co-written by Rick Olazabal, BSc, BN
Circulation and skin health is a really interesting topic that deserves more attention that it usually gets.
When we hear someone speak of healthy, vibrant skin most of us don’t think of circulation…
Why would we? I mean, if you had a pimple, you’d probably use a cream to cover it up, right? Hardly ever would anybody think of going for a run to take care of that pimple; it’s ridiculous! As a matter of fact, you probably think that that would make it worse…
Not coincidently, the circulatory system (among other systems) plays a vital role in skin health. If you fail to see the connection, then let me ask you the following: what do you notice about the skin of someone experiencing anemia? Hint: It’s often pale and almost lifeless.
How about the legs of someone with poorly controlled, advanced diabetes? Ulcerations, discoloration, and decaying. What happens to the face of someone after having had a couple drinks? A blushing appearance. All of these skin changes are deeply connected to blood circulation. This article briefly explores the relationship between skin and circulation and ways to enhance their health!
How does poor blood circulation affect our skin?
Your circulatory system brings nutrients (oxygen, minerals, vitamins, hormones and other elements) to all parts of your body while removing wastes (carbon dioxide, acid, protein byproducts, etc.) in return. Skin is the largest organ in the body, and is made up of several distinguishable layers. The outermost layer is made up of keratinized (hardened) cells, which form an impenetrable barrier to microbes. Immediately below is an active layer of cells that continue to replenish this barrier.
For these cells to function properly, and for the tissue-at-large to maintain its elasticity, vitamins and minerals are required. You’re probably most familiar with vitamin C, and zinc. Obviously, without oxygen too these cells would die. And in turn, without iron, oxygen would not be carried to these sites and the skin would lose its “vitality”. Similarly, dehydration would allow for less than supple skin. Hormones also play a role. Take thyroid hormones, for example, which control the rate at which cells work—so they have an impact on aging too!
Not only do skin cells require all of these substances, but the cells that comprise the blood vessels also require their own share of nutrients of nutrients and circulation! If you’re a sedentary person with a diet high in sugars, carbohydrates and processed foods (i.e. high caloric, low nutritional value), you’re most likely going to clog up your blood vessels with fatty deposits and inflammation—and needless to say that that is a risk for diabetes! This chokes up the liver—the major organ of detoxification— and when the liver isn’t happy, guess what else isn’t happy? Yup, your skin!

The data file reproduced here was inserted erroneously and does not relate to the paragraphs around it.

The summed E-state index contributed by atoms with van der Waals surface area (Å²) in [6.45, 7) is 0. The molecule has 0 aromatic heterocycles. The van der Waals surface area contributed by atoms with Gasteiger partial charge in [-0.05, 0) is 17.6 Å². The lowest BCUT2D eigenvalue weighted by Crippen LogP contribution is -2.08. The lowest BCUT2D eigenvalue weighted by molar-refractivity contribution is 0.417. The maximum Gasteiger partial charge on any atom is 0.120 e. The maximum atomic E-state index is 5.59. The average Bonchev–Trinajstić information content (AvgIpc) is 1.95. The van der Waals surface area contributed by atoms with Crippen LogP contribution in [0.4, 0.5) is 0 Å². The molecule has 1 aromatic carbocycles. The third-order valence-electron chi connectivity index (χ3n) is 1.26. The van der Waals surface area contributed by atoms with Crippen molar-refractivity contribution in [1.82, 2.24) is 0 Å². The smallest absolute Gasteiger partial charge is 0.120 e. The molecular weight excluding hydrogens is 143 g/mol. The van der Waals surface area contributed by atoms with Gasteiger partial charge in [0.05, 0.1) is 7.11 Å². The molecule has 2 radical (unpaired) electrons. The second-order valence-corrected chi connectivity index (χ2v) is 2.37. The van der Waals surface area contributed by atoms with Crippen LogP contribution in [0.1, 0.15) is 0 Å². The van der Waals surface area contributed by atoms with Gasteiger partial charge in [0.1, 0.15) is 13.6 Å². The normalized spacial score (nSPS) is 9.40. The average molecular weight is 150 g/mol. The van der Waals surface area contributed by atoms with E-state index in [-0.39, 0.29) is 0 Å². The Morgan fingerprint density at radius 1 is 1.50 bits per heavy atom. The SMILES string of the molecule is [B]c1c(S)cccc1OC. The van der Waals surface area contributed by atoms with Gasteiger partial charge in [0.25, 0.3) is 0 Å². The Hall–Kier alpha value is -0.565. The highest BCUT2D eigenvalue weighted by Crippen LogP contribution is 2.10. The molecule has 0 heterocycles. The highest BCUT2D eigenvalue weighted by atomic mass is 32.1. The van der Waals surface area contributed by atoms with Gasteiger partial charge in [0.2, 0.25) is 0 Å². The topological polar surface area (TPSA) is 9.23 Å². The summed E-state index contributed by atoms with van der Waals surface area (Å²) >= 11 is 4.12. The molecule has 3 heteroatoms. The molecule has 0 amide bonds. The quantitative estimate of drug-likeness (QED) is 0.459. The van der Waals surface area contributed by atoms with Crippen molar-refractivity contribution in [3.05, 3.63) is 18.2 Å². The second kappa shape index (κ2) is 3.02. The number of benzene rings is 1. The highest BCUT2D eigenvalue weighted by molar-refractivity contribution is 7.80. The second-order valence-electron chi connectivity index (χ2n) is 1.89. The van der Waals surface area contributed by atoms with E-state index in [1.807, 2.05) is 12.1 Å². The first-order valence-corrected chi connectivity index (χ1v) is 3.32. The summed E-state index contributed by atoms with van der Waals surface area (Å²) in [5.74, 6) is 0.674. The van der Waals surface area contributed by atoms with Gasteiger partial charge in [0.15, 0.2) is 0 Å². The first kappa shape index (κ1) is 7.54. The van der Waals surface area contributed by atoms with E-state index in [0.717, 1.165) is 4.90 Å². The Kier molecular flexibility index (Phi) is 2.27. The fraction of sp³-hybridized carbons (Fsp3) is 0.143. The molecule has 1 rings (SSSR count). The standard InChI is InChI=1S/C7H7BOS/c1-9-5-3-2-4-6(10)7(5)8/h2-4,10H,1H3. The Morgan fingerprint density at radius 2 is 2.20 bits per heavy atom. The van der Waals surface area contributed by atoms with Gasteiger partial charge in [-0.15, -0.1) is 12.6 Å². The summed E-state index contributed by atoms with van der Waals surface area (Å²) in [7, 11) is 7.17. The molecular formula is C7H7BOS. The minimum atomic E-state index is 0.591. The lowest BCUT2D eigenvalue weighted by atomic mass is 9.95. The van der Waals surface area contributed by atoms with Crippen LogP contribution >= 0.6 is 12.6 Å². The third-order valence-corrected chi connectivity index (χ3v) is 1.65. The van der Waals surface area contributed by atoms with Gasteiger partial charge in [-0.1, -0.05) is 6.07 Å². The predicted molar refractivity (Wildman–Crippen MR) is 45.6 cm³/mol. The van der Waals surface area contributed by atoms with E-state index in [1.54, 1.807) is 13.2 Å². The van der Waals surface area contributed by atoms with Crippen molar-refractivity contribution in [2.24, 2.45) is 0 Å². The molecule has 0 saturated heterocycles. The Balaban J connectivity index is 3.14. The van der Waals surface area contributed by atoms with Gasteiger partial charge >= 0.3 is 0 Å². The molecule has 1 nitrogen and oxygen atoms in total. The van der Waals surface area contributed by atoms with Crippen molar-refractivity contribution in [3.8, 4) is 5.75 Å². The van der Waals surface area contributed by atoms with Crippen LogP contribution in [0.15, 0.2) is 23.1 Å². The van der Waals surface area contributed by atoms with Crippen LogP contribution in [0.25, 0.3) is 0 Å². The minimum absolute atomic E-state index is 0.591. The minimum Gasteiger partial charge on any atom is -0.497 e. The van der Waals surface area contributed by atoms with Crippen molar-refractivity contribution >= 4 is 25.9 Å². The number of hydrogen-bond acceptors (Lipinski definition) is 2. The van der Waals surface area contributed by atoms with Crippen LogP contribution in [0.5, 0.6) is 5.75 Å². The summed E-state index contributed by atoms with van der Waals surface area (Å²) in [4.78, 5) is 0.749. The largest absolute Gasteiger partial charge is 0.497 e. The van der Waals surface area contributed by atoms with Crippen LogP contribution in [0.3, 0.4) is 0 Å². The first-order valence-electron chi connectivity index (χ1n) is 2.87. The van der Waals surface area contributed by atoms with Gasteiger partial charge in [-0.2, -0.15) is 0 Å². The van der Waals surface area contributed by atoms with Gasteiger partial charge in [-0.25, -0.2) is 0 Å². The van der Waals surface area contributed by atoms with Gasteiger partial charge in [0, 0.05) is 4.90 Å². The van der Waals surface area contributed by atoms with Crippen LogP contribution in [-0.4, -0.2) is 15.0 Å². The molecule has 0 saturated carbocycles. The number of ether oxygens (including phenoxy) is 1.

How exercise is good to increase blood circulation in skin?
By increasing exercise you’re forcing your circulatory system to become active. In this way, you clear out more toxins while bringing nutrients to all cells of the body. When you exercise you help your muscles burn fat, which clears out excess cholesterol from your blood vessels and liver—and if you suffer from fatty liver, or even if you’re overweight—you’re now doing your liver and skin a great service!
Exercise also allows your pores to “breathe”; you secrete natural acids, which keep bad bacteria at bay—thus helping to reduce nasty pimples and skin infections. Yes, hormones also play a huge role in pimples and acne, but guess what else processes and detoxifies hormones? Yup, you guessed it, the liver! By exercising you ensure that your circulatory system stays happy. A happy circulatory system means a happy liver; and a happy liver, means happy, vibrant looking skin!
What other alternative are available to increase blood flow in skin?
Certain essential oils increase blood flow to the surface of the skin. Take menthol (in the vapour rub), or Tiger balm! The problem with these products is that they can be very irritating, so keep them away from your eyes and/or face.
There are countless health and beauty products out there, but they’re of variable quality and, at best, questionable efficacy. When in doubt, consult with a licensed naturopathic doctor about your options. It is advisable that before spend too much money on random products that you consult with an expert or a qualified health care provider.
Ensure that you’re not dealing with any potential underlying conditions that manifests through the skin (e.g. psoriasis, eczema, thyroid disorder, rosacea, etc.). In the absence of any disease or disorder, ensure that you eat a diet rich in vegetables (and low on processed carbs), with a moderate amount of protein and healthy fats (e.g. avocado, coconut). These foods—especially the good fats—will provide you with the high amounts of vitamins and minerals required by the skin, as well as natural antioxidants.